Prominent Maine marijuana activist Don Christen, 51, of Madison, was indicted Tuesday on two counts of aggravated marijuana trafficking and one count of aggravated cultivation. The indictment comes on the heels of a December raid on his home, which had served since October as the Medical Marijuana Distribution Center. Christen told the Bangor News at the time of his arrest that he was providing marijuana to patients who had their doctors' approval as permitted under a 1997 state medical marijuana law.
Somerset County Sheriff's Detective Sgt. Carl Gottardi, who arrested Christen, was sympathetic -- to a degree. "If, for example, a doctor allows that a patient should have marijuana, where do they get it?" Gottardi said after the December bust. Gottardi, who heads a drug eradication team, said the team is "fully aware that there are people with serious medical conditions that allow certain people to qualify to possess a certain amount of marijuana. We take that into consideration and we don't go around raiding people who have slips from their doctors."
Still, Gottardi said, Christen needed to be busted. "We are not after Don Christen because he is supplying people with medical conditions. He violated the law. We don't make up the laws. We enforce them," he added.
Christen said he was supplying marijuana to five patients, including his cancer-stricken wife, Pam. Gottardi chivalrously did not arrest Pam Christen, he said. "Mrs. Christen obviously does have a serious illness. I can feel for that in my heart. And she was not charged with anything." Pam Christen was unimpressed with Gottardi's chivalry. "I am a cancer patient, undergoing chemotherapy which all [drug] agents acknowledged prior to entry to my home," she said. "They had no regard for the Medical Marijuana Law whatsoever and no compassion for me as they left me nothing to medicate with, all fully well knowing that I was sick as hell and would be miserable soon without it."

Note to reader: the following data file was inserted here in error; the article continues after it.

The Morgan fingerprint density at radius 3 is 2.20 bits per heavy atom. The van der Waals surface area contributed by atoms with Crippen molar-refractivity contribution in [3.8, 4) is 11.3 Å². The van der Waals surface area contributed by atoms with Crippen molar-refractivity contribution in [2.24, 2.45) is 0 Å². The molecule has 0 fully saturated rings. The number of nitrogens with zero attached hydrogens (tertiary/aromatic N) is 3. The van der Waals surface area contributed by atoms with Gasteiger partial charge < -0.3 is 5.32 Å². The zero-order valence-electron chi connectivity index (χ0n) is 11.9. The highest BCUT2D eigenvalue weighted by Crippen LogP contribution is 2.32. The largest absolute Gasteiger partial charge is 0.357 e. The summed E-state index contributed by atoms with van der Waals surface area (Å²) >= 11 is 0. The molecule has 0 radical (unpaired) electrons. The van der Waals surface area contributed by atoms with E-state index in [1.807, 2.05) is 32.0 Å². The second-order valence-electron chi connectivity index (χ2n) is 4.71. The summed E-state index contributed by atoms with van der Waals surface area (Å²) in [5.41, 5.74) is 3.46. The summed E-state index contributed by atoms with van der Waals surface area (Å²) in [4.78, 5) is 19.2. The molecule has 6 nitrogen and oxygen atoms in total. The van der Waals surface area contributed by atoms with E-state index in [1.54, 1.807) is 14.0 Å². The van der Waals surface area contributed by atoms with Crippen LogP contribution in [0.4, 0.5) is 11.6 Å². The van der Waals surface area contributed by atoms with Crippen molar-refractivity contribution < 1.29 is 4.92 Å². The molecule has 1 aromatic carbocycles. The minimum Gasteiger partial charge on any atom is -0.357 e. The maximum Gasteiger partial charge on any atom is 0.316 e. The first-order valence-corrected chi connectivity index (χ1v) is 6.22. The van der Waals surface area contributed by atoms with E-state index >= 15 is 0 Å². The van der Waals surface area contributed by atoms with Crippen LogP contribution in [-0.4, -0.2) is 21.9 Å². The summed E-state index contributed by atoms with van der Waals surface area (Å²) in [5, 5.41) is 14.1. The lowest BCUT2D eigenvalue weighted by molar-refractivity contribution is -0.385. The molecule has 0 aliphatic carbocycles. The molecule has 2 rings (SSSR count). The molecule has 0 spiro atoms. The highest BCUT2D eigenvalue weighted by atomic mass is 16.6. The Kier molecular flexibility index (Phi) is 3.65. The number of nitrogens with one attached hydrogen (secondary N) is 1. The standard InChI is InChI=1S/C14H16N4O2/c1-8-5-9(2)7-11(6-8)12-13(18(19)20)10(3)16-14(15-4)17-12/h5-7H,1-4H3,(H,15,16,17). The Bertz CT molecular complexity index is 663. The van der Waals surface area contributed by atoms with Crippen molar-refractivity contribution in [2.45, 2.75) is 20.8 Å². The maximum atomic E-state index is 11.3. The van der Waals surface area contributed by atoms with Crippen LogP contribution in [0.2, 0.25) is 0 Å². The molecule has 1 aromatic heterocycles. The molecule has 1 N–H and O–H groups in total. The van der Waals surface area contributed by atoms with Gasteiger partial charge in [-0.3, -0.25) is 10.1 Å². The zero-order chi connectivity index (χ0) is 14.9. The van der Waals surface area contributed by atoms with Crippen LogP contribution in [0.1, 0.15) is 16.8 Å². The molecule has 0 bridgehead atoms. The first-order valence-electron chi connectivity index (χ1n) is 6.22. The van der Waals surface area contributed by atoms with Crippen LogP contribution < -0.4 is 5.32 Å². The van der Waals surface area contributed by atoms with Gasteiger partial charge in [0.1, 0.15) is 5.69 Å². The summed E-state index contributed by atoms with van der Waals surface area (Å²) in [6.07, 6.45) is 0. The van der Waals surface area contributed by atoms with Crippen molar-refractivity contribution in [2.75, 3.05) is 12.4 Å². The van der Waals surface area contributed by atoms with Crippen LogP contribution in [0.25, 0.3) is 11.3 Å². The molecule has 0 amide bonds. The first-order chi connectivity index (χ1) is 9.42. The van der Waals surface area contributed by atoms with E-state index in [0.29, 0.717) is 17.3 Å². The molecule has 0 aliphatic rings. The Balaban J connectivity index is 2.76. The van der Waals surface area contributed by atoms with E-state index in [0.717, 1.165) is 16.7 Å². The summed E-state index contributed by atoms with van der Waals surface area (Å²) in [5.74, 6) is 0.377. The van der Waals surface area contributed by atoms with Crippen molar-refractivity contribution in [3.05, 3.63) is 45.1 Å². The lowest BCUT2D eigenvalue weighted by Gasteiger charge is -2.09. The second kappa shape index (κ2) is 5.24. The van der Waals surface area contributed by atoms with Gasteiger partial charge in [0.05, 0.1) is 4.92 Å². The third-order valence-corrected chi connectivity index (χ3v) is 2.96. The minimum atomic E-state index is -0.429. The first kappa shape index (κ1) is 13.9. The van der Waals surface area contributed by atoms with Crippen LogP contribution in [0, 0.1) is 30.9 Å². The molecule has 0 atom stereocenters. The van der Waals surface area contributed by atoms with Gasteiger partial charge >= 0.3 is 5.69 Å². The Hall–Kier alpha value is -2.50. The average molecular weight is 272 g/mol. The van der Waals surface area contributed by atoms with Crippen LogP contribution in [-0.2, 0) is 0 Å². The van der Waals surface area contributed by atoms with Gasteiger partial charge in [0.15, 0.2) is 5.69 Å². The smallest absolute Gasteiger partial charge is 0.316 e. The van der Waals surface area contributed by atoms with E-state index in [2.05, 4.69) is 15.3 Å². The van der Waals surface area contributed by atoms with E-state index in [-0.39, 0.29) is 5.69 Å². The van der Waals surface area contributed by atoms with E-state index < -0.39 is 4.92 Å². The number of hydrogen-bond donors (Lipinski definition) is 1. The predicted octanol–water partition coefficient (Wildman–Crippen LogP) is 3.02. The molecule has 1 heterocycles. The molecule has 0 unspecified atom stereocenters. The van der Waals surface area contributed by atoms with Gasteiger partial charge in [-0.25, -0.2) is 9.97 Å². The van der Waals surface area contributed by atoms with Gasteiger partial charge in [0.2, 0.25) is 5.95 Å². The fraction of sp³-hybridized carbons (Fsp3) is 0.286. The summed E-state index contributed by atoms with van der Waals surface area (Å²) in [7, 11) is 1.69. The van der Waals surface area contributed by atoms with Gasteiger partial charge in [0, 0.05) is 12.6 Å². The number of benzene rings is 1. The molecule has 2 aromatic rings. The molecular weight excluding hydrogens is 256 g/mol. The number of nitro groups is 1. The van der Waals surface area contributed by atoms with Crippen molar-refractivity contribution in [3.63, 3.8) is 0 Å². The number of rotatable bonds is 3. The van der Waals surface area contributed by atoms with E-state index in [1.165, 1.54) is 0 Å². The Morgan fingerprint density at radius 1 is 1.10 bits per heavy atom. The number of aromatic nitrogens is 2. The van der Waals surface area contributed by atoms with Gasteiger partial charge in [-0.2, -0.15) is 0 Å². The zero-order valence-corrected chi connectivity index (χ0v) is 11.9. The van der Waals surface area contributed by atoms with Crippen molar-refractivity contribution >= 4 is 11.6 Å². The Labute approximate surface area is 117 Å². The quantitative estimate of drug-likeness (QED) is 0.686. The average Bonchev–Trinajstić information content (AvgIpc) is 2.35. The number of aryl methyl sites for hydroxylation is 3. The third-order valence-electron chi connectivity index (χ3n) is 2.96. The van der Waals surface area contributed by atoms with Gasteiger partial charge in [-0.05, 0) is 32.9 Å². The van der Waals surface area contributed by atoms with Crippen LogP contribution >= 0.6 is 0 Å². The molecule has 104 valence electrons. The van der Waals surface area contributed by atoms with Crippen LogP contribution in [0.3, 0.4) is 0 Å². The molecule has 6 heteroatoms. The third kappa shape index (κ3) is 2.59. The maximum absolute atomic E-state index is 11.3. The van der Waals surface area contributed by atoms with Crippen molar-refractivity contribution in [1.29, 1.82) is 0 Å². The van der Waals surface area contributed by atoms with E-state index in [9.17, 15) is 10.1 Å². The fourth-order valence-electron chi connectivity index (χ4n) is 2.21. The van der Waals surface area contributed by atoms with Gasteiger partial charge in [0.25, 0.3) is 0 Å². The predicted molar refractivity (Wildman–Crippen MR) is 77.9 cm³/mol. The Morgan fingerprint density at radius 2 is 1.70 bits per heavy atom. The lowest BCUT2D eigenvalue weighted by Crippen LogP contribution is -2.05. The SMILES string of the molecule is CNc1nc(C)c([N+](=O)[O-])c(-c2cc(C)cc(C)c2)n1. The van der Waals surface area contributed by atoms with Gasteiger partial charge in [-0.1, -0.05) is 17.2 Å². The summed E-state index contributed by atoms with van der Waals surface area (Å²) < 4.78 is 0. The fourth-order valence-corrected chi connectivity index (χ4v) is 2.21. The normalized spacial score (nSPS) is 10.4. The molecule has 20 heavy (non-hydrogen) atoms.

Another Maine resident, Carroll Cummings, also received medical marijuana from Christen. "I was charged recently -- Oct. 13, 2003 -- for possession of a usable amount of marijuana and the charges were dropped once I provided evidence that I met all the requirements set forth in the Medical Marijuana Law," she told the Bangor News. "Though the Marijuana Law does help me, if you study it thoroughly you will find it lacks provisions for me to acquire my medicinal marijuana. Thus, to protect myself from buying from an undercover DEA agent or one of their informants, and due to the fact our state legislators have failed to pass any type of legislation that allows for distribution, I had to take it upon myself to find someone willing to take the chance and provide me with my medicine when I need it. I found the person I believed I could trust, Donald Christen, a friend for nearly 15 years."
Cummings said that his notarized doctor's permission was hanging on the wall of Christen's home right next to the front door, along with similar notes from four other people. The Maine law allows patients to grow six plants, Christen said. He was arrested for growing 13 plants, but maintains that he was providing medicine for all five and should have been able to grow up to 30 plants.
But none of that stopped Somerset County prosecutors from seeking and winning his indictment Tuesday. That will come as little surprise to those familiar with Christen's contentious history with local law enforcement. In addition to several previous marijuana arrests, Christen is well-known as a founder of the Maine Vocals, a marijuana reform group that sponsored an annual Hempstock festival, leading to a series of clashes with local prosecutors, who consider him a nuisance and a gadfly.
Now, Christen is looking at hard time for standing up for his beliefs. And a group of Maine medical marijuana patients are out of luck.